(served as Captain John DANBY)

Photos - Thierry Montouroy

Jean Renaud-Dandicolle was born 8 November 1923 in Bordeaux, the oldest of the two sons of André and Antoinette (née Gurchy) Renaud-Dandicolle.  His early life was spent in Bordeaux, where he attended the Lycée de Bordeaux-Longchamps.  His father was a successful merchant and a man of means who acted as the Nicaraguan Consul in Bordeaux.  In addition to the family home at 24 cours du Chapeau-rouge in Bordeaux, the Renaud-Dandicolles were co-owners, with a sister of Madame Renaud-Dandicolle, of the Château de Grand-Puch, a substantial house in the Entre-Deux-Mers region.  Holidays were usually spent at Cap Ferrat and the Renaud-Dandicolle family must have been reasonably content with life until 1939 when, in addition to the turmoil caused by the outbreak of war, Jean’s younger brother, Michel, died of meningitis.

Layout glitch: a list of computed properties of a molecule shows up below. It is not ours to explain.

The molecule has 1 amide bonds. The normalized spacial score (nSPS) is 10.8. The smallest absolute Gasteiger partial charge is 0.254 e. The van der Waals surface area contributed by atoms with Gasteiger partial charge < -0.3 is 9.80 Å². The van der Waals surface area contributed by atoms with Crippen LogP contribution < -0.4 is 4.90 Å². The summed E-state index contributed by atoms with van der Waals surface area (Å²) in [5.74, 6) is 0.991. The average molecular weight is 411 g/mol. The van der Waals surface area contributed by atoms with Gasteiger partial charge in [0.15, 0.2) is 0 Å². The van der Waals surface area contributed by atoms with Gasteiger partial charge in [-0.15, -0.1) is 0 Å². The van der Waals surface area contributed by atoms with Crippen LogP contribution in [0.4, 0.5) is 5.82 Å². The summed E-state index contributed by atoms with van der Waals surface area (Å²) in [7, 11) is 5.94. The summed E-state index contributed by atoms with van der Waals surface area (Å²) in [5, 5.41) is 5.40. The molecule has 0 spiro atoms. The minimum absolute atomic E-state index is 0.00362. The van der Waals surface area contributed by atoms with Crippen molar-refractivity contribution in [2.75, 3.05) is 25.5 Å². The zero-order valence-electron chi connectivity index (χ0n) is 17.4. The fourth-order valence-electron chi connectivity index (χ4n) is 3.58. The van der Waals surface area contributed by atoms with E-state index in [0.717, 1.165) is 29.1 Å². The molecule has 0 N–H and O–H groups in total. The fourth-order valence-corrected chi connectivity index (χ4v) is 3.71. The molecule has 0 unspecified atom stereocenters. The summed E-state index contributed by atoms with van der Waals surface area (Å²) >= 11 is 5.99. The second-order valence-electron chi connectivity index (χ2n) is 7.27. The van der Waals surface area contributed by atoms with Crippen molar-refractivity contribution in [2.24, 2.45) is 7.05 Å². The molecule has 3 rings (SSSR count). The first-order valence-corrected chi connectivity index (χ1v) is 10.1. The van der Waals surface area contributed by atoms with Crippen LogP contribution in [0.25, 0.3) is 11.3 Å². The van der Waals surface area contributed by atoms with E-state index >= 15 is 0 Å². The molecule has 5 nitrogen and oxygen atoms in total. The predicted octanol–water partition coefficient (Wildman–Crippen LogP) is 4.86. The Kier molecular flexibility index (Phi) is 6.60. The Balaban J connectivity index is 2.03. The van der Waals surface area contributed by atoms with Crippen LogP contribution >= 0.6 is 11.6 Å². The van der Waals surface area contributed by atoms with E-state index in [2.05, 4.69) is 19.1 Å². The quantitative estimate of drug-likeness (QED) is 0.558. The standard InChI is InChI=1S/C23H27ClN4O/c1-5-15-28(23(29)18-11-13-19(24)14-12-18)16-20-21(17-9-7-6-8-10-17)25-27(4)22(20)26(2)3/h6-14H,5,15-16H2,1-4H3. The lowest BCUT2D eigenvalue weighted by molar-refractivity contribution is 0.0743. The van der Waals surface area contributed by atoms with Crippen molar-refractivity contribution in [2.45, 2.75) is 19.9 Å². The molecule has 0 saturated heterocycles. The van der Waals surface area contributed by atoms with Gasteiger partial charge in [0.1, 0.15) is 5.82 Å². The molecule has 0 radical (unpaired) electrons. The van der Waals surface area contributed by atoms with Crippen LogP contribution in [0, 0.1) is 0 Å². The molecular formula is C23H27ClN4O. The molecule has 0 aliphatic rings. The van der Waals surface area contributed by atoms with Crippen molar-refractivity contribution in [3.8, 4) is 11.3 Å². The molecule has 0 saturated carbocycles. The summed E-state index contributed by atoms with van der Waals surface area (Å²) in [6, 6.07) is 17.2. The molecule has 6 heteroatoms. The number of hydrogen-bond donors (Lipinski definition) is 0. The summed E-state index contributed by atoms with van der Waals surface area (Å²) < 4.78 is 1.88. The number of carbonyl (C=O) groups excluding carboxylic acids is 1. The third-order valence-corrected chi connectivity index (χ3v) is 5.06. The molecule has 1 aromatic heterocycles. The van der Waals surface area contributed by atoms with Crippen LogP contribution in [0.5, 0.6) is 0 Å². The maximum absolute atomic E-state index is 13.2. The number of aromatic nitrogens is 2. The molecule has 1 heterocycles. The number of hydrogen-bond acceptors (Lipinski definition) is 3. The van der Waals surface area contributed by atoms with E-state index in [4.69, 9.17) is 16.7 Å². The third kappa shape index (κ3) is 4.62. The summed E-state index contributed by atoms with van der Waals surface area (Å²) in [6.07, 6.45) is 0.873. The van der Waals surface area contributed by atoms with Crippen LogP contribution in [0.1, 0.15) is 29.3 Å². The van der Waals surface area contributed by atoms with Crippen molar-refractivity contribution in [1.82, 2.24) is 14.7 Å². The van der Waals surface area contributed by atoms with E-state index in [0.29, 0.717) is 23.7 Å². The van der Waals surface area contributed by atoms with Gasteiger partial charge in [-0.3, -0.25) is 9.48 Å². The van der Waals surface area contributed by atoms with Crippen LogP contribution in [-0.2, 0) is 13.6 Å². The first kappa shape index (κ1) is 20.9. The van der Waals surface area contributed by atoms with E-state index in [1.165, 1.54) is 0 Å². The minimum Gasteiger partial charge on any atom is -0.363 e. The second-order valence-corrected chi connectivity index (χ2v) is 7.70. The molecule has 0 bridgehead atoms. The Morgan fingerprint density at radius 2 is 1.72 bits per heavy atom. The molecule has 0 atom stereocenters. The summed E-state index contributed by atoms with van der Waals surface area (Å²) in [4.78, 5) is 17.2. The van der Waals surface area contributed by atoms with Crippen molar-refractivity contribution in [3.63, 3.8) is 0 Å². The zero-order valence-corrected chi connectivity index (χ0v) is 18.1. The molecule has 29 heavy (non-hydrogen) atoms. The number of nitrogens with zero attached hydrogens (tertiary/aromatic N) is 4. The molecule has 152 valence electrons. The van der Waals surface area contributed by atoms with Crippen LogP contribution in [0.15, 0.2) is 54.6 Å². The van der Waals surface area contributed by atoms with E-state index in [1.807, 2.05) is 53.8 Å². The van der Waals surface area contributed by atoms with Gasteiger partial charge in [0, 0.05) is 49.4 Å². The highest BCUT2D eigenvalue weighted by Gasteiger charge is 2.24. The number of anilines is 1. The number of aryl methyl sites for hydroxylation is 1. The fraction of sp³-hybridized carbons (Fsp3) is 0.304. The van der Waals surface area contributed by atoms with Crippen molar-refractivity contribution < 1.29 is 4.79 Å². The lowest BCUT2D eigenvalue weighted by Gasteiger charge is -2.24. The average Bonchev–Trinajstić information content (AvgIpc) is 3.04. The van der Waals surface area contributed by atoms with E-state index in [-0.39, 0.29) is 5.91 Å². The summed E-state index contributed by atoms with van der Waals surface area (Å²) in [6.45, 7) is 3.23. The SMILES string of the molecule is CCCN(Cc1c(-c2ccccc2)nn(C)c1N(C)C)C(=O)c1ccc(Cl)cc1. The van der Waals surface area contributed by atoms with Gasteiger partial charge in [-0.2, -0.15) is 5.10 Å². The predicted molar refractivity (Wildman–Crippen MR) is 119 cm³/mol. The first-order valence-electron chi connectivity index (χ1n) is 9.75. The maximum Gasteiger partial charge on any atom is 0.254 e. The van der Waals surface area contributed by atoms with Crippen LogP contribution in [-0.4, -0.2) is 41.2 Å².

Jean did not finish his baccalauréat until 1940, when he had special dispensation to do so since he was still only 16 years old.  An intelligent and charismatic young man, he was determined to practice law and he therefore, in November 1940, enrolled in the law faculty of Bordeaux University.  There is an indication on his SOE personal file that he joined an Officer Training School while there, and by the autumn of 1942 he was fully qualified, spoke several languages and seemed destined for a political or diplomatic career.  But the German occupation of his country had already led Renaud-Dandicolle into the path of resistance.  In 1941, while still only a 17 year old student, he had helped with the distribution of clandestinely-printed leaflets produced by a left-wing Résistance group of the Francs Tireurs Partisans (FTP) which was based close to Renaud-Dandicolle château at Grand-Puch......[Remainder of case study is complete - contact author for further details]. 

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